A SOUTH Scotland MSP has offered up parliamentary support to a group fighting to create Scotland’s third national park in the region.
Emma Harper met online with trustees of the Galloway National Park Association earlier this month to discuss their vision to have Galloway granted national park status, a move they say will bring environmental protection and an economic boost to the area.
In the meeting Ms Harper said she would raise questions in the Scottish Parliament with Minister for Rural Affairs, Mairi Gougeon, who has previously expressed her support.
She also offered to raise a motion in parliament highlighting the work of the Galloway National Park Association and call for a debate on the group’s proposals in Holyrood’s debating chamber.
The MSP said: “I’m delighted to have met with the trustees of the Galloway National Park this week and I support their bid for identifying the opportunities around national park status for Galloway. National Parks can offer many benefits including economic development and environmental protections and can increase the quality of life for communities as well as attract additional tourism which I understand the trust’s own study suggests.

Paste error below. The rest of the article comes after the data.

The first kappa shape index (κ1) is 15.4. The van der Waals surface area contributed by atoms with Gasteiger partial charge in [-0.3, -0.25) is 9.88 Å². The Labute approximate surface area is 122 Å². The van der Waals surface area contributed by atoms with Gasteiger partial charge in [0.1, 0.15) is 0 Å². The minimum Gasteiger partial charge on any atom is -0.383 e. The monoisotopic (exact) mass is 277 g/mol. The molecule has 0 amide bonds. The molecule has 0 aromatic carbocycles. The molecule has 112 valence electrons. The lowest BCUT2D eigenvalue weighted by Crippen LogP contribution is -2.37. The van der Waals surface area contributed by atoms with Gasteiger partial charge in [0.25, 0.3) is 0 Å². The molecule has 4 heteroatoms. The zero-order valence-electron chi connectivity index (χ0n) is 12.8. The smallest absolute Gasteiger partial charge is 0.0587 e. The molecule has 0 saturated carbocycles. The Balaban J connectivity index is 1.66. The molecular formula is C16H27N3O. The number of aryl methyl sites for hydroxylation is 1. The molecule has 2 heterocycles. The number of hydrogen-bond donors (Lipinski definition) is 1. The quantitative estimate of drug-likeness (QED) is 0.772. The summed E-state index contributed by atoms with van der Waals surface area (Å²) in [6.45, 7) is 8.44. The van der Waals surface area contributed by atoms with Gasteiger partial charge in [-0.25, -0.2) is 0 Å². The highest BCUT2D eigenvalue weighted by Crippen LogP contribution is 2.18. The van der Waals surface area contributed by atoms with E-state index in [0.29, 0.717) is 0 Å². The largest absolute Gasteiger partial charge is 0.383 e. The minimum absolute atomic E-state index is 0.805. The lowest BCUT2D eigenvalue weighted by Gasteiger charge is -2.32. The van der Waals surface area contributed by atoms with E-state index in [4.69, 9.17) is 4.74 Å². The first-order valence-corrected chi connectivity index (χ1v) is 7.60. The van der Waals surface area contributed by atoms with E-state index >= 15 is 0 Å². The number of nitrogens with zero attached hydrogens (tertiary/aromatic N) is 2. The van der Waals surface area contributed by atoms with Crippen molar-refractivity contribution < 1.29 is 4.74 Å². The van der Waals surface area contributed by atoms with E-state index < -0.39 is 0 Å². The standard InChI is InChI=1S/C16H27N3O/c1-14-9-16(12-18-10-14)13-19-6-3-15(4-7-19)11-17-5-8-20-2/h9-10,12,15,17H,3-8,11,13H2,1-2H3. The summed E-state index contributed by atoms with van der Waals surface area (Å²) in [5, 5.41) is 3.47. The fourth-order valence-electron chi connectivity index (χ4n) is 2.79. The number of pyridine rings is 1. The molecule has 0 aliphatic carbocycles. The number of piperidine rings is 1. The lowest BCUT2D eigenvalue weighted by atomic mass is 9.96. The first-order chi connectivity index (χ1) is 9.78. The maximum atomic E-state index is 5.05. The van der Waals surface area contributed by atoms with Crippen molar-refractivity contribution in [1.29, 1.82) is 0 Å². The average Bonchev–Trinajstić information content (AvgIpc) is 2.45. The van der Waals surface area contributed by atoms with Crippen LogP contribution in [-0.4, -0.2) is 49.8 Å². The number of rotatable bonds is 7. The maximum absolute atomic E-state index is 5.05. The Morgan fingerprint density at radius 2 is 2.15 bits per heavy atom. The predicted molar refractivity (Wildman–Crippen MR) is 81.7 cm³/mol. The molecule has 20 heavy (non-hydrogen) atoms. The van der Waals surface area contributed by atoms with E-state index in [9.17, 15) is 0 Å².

“Our discussion was useful and I look forward to meeting with the Galloway National Park trustees again in the new year and to supporting their voice in Holyrood regarding this opportunity to support and sustaining the rural economy.”
Dame Barbara Kelly, president of the Galloway National Park Association added: “We had a positive and wide-ranging discussion with Emma Harper MSP and welcome the support she has offered to this community led campaign in raising our case in the Scottish Parliament and with Ministers. This is a really encouraging next step towards Galloway becoming Scotland’s Third National Park.
“Galloway is facing many challenges and really needs the boost that a National Park would bring. The wonderful environment and magnificent scenery are one of Scotland’s best kept secrets. Given the degree of poverty in the South West, the higher profile that National Park status would bring to the area could help our businesses and communities move on from this pandemic and create new and sustained opportunities for our young people to find work nearer to home.”